Skip to the main content.
Talk to sales Start for free
Talk to sales Start for free

2 min read

Report reveals ransomware attacks reached record high in July

Report reveals ransomware attacks reached record high in July

The Record’s ransomware tracker has released data on July attacks, showing a new high in ransom-based extortion. 


What happened

The Record keeps an ongoing ransomware tracker, updated monthly, to help organizations understand and analyze potential vulnerabilities. 

According to the report, there were 484 attacks in July, while only 408 in June. The report utilized data collected from extortion sites, government agencies, news reports, hacking forums, and other sources. 

The Record believes the uptick was partially due to the MOVEit attack from Russia-based ransomware group Clop. In July, The Record linked 35% of attacks to Clop and found that the education sector was the hardest hit.

According to recent reports, the MOVEit breach alone is estimated to have affected more than 40 million people and 600 organizations worldwide. 

Despite Clop’s growing number of victims, LockBit remains one of the largest extortion organizations. The Record estimates that LockBit has posted nearly 1800 organizations’ information to extortion sites. 

Ransomware attacks in healthcare remain high but steady. The report found 36 healthcare organizations were victimized by nefarious groups in both June and July, while May saw a drop and April had the highest number of victims so far this year. 

Read more: Massachusetts hospital announces breach from MOVEit attack


Why it matters

Ransomware attacks don’t appear to be subsiding, and trends point to groups victimizing organizations in singular swoops, contributing to the growing number of cases.  

Organizations shouldn’t ignore the massive attacks occurring, especially if they record any potentially sensitive data.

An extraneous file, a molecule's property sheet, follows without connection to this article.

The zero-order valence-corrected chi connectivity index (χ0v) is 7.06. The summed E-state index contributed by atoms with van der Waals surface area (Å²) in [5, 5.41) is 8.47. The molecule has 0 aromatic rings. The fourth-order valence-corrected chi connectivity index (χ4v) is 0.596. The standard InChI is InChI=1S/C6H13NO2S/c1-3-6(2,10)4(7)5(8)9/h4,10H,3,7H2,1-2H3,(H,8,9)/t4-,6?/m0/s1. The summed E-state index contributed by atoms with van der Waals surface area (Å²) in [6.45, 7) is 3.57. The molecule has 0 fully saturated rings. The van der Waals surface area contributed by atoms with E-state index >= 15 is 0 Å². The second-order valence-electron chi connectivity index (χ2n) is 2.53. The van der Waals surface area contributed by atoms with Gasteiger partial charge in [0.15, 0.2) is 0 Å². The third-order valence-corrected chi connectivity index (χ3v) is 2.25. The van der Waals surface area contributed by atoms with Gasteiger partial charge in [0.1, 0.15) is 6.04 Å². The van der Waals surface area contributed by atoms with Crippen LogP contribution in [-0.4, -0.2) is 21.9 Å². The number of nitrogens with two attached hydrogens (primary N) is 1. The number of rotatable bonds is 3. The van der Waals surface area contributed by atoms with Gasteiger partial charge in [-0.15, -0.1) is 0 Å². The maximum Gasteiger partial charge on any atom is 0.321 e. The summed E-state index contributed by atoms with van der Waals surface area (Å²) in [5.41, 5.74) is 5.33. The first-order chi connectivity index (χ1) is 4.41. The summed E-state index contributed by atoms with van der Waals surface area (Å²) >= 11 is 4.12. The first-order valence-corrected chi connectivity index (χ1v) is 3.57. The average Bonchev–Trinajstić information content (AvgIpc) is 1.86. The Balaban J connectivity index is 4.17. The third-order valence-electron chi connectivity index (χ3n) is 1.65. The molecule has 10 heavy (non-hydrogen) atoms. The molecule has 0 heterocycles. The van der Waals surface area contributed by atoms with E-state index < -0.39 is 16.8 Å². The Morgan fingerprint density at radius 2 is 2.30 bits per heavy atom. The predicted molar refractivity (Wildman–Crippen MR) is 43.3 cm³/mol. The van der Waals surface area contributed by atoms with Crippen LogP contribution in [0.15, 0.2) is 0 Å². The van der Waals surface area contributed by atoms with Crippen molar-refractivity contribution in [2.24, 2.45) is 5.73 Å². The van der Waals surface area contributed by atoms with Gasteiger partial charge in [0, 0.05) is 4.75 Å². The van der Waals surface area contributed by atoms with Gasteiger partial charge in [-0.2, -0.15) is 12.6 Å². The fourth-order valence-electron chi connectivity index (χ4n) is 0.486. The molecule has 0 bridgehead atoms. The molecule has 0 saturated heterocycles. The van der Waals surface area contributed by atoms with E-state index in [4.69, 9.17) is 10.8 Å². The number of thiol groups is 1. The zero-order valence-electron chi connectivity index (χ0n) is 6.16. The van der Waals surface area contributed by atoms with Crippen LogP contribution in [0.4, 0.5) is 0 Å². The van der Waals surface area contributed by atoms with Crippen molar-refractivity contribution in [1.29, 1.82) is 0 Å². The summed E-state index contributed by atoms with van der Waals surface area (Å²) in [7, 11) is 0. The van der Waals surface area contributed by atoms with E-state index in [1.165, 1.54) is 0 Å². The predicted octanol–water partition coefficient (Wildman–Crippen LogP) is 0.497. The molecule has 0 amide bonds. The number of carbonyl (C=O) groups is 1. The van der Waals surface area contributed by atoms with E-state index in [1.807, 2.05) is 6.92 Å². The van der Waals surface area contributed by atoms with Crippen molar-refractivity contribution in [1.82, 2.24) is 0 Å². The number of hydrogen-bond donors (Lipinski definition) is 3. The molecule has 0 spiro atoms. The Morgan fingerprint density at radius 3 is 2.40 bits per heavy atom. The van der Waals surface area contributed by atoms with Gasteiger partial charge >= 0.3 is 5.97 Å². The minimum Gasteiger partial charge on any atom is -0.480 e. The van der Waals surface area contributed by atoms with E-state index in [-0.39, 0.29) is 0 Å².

As attacks continue, new strategies are being suggested to prevent revictimization. Refusal to pay is becoming a popular strategy where organizations refuse to pay the ransom. The strategy can result in ransomware organizations selling private information but may prevent an organization from being targeted again. 

Other experts are encouraging organizations to design a detailed response plan to mitigate the impact of attacks and help affected systems become operational as quickly as possible. 

Read more: HSCC Cybersecurity Working Group releases new incident response template


What was said

Allan Liska, a ransomware expert at Recorded Future who assists in tracking attacks, compared July 2023 attacks with those from July 2022. He said, “[There were] 214 attacks in July 2022 spread across 24 different groups, versus 484 spread across 38 different groups [in July 2023].” 

Liska also believes that ransomware groups are generally more active right now. “I am not sure people realize just how active the ransomware ecosystem is right now,” he added. 


The bottom line

As attacks continue, organizations must be vigilant in updating and patching software, maintaining backup files, and regularly conducting security checks. 

Paubox continues to monitor attack trends in the healthcare space to better understand and develop prevention strategies. 

RelatedHIPAA Compliant Email: The Definitive Guide

Subscribe to Paubox Weekly

Every Friday we'll bring you the most important news from Paubox. Our aim is to make you smarter, faster.